Small C.L.,Michael G Degroote Institute For Infectious Disease Research | Small C.L.,Inflamax Research | Xing L.,Michael G Degroote Institute For Infectious Disease Research | McPhee J.B.,Michael G Degroote Institute For Infectious Disease Research | And 5 more authors.
PLoS Pathogens | Year: 2016

Crohn’s disease (CD) is a chronic inflammatory condition of diverse etiology. Exposure to foodborne pathogens causing acute gastroenteritis produces a long-term risk of CD well into the post-infectious period but the mechanistic basis for this ongoing relationship to disease onset is unknown. We developed two novel models to study the comorbidity of acute gastroenteritis caused by Salmonella Typhimurium or Citrobacter rodentium in mice colonized with adherent-invasive Escherichia coli (AIEC), a bacterial pathobiont linked to CD. Here, we show that disease activity in the post-infectious period after gastroenteritis is driven by the tissue-associated expansion of the resident AIEC pathobiont, with an attendant increase in immunopathology, barrier defects, and delays in mucosal restitution following pathogen clearance. These features required AIEC resistance to host defense peptides and a fulminant inflammatory response to the enteric pathogen. Our results suggest that individuals colonized by AIEC at the time of acute infectious gastroenteritis may be at greater risk for CD onset. Importantly, our data identify AIEC as a tractable disease modifier, a finding that could be exploited in the development of therapeutic interventions following infectious gastroenteritis in at-risk individuals. © 2016 Small et al.


PubMed | Michael G Degroote Institute For Infectious Disease Research
Type: Journal Article | Journal: The Journal of biological chemistry | Year: 2012

Expansion into new host niches requires bacterial pathogens to adapt to changes in nutrient availability and to evade an arsenal of host defenses. Horizontal acquisition of Salmonella Pathogenicity Island (SPI)-2 permitted the expansion of Salmonella enterica serovar Typhimurium into the intracellular environment of host cells by allowing it to deliver bacterial effector proteins across the phagosome membrane. This is facilitated by the SsrA-SsrB two-component regulatory system and a type III secretion system encoded within SPI-2. SPI-2 acquisition was followed by evolution of existing regulatory DNA, creating an expanded SsrB regulon involved in intracellular fitness and host infection. Here, we identified an SsrB-regulated operon comprising an ABC transporter in Salmonella. Biochemical and structural studies determined that the periplasmic solute-binding component, STM1633/DalS, transports D-alanine and that DalS is required for intracellular survival of the bacteria and for fitness in an animal host. This work exemplifies the role of nutrient exchange at the host-pathogen interface as a critical determinant of disease outcome.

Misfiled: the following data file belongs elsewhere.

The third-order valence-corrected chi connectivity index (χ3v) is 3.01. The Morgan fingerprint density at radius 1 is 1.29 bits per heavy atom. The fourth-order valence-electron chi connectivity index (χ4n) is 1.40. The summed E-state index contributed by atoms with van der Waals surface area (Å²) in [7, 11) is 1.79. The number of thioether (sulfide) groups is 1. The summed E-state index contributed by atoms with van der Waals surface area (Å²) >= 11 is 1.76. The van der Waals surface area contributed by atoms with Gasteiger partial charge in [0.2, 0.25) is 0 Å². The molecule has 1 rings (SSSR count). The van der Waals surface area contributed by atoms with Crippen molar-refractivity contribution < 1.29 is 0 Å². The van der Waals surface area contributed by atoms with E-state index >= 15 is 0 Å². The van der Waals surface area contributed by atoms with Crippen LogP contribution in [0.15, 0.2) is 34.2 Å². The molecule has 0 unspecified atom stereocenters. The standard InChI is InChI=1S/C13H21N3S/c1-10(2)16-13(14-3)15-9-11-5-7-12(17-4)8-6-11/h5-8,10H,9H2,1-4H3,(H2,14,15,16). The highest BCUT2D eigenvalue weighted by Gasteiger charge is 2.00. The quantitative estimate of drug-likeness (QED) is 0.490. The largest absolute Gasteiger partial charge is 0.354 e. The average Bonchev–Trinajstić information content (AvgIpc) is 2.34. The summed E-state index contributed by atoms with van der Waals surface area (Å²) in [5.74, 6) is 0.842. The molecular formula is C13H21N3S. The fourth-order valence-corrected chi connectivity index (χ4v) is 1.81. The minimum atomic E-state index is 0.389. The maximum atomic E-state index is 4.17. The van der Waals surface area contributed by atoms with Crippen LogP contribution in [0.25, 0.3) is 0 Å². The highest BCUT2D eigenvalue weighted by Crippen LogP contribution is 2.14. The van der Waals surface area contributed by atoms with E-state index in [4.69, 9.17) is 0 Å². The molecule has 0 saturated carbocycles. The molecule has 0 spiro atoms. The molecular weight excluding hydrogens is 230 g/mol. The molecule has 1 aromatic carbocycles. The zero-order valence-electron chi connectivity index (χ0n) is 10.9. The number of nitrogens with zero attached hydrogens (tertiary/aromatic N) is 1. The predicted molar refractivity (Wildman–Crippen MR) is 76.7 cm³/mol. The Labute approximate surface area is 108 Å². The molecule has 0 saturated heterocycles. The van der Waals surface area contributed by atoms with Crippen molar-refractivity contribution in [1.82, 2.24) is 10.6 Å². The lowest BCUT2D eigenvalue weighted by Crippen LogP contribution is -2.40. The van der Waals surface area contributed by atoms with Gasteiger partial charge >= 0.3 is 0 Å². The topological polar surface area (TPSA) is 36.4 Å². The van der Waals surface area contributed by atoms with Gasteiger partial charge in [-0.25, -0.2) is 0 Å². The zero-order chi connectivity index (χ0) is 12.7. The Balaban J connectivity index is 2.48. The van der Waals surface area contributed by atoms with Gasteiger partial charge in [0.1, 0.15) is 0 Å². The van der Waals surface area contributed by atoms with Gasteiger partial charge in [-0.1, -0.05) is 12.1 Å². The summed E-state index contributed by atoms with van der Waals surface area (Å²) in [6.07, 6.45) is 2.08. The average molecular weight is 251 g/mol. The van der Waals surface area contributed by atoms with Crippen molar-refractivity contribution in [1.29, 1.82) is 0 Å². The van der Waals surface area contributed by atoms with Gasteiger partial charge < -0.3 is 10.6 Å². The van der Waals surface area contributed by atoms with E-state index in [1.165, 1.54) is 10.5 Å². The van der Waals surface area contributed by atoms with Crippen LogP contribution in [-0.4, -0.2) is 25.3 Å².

Reid-Yu S.A.,Michael G Degroote Institute For Infectious Disease Research | Reid-Yu S.A.,McMaster University | Tuinema B.R.,Michael G Degroote Institute For Infectious Disease Research | Tuinema B.R.,McMaster University | And 7 more authors.
PLoS Pathogens | Year: 2015

Chemokines have been shown to be effective bactericidal molecules against a variety of bacteria and fungi in vitro. These direct antimicrobial effects are independent of their chemotactic activities involving immunological receptors. However, the direct biological role that these proteins may play in host defense, particularly against intestinal pathogens, is poorly understood. Here, we show that CXCL9, an ELR- chemokine, exhibits direct antimicrobial activity against Citrobacter rodentium, an attaching/effacing pathogen that infects the gut mucosa. Inhibition of this antimicrobial activity in vivo using anti-CXCL9 antibodies increases host susceptibility to C. rodentium infection with pronounced bacterial penetration into crypts, increased bacterial load, and worsened tissue pathology. Using Rag1-/- mice and CXCR3-/- mice, we demonstrate that the role for CXCL9 in protecting the gut mucosa is independent of an adaptive response or its immunological receptor, CXCR3. Finally, we provide evidence that phagocytes function in tandem with NK cells for robust CXCL9 responses to C. rodentium. These findings identify a novel role for the immune cell-derived CXCL9 chemokine in directing a protective antimicrobial response in the intestinal mucosa. © 2015 Reid-Yu et al.